In the 1880’s, a new variety of entertainment surfaced in the United States and Canada widely known as Vaudeville. Vaudeville was brought to life by a producer of concerts and events, named Tony Pastor. He put together random theatrical acts that included musicians, dancers, acrobatics, magicians, and comedians (pretty much like a circus) and called it “clean” Vaudeville in New York City. Since his targeted audience was female and family-based crowds, he prohibited the sales of alcohol and forbid vulgar materials in his theater. As time progressed, other people who adopted the idea of Vaudeville began to add more risque acts and search for more enticing performers.
…Enter the arrival of Asian immigrants. During this period, the most popular anti-Asian stereotype was “Yellow Peril,” which referred to the image of Asians as a threat to the American society. Although this stereotype had a negative connotation, I think that it helped the Asians get their foot through the door and on the stage to perform. Because the Americans felt threatened by the Asian culture, they were intrigued by what they had to offer.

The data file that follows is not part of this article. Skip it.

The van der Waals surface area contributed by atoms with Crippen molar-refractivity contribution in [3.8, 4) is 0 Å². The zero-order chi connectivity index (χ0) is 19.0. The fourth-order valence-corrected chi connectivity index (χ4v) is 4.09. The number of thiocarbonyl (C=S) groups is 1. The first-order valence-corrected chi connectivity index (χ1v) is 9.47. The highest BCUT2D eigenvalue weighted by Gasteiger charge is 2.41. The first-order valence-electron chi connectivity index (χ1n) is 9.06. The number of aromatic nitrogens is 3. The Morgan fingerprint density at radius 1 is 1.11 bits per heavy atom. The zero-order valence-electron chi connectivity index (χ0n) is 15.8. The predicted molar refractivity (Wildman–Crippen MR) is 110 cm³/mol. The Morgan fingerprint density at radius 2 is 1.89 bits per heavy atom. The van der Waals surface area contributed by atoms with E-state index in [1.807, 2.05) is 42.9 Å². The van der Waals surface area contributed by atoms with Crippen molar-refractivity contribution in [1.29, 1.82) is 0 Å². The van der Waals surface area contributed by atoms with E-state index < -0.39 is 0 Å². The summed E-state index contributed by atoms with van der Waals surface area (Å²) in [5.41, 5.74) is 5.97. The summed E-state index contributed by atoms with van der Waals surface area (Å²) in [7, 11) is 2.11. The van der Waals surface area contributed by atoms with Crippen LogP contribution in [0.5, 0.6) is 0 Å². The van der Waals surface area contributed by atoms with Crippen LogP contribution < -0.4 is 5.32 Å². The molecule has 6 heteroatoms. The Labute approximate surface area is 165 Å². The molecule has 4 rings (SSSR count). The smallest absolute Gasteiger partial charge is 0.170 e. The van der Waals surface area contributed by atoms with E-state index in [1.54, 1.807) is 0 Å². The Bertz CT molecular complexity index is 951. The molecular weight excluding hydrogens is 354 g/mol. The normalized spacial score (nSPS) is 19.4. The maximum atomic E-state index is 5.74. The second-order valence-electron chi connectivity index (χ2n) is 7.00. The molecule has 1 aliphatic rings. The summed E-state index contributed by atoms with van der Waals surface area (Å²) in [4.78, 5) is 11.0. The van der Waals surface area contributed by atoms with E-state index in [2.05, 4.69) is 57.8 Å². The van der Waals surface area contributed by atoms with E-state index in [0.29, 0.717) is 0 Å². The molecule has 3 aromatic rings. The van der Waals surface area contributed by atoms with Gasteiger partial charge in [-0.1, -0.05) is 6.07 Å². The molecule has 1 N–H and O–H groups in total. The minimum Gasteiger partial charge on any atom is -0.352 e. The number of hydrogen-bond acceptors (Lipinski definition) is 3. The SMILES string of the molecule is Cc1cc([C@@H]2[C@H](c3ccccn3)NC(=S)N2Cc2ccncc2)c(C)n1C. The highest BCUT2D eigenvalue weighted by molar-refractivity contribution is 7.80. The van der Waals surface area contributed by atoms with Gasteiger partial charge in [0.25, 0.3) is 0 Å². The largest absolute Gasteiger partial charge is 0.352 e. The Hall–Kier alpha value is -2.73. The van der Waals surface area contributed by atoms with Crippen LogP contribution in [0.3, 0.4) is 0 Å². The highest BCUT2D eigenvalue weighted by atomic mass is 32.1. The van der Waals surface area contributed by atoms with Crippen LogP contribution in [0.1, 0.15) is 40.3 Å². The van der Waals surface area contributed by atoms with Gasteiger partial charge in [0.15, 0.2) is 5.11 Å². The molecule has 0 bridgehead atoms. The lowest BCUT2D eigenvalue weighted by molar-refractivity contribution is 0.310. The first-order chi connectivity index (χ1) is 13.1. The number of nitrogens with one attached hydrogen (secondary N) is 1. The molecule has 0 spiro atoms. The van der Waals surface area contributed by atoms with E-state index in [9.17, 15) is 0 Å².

At the time, the only Asians portrayed in the media were perceived as savages or childish human beings who were inferior to other races and crippled from understanding sophisticated literature, art, or music. The acts that were put on would shock audiences because they have never been exposed to such performances or traditions before. These Asian vaudevillains brought true acts and performances that portrayed real Asian performers rather than yellowfaces. I think that because the vaudevillains took the stereotype of “Yellow Peril” and used it to entice audiences; they gave themselves the image of the “Deviant,” which was the stereotype of Asians to be mysterious and deceitful. These vaudevillains were able to dominate the stage because they used their stereotype to their advantage and put on performances that would give the audience what they expect to see and at the same time, give them a taste of Asian culture that would defy that image. Many performers would wear traditional Asian costumes and play Asian instruments, but sing American songs in English and dance to popular routines.
The history of Asian vaudevillains is not a topic spoken about often because during the 1880’s to 1930’s, the Chinese Exclusion Act would marginalize and erase the existence of Asian performances in literature and media. Although they were suppressed, the vaudevillains couldn’t be completely erased and their determination would make them role models for later Asian performers such as Anna May Wong or Bruce Lee.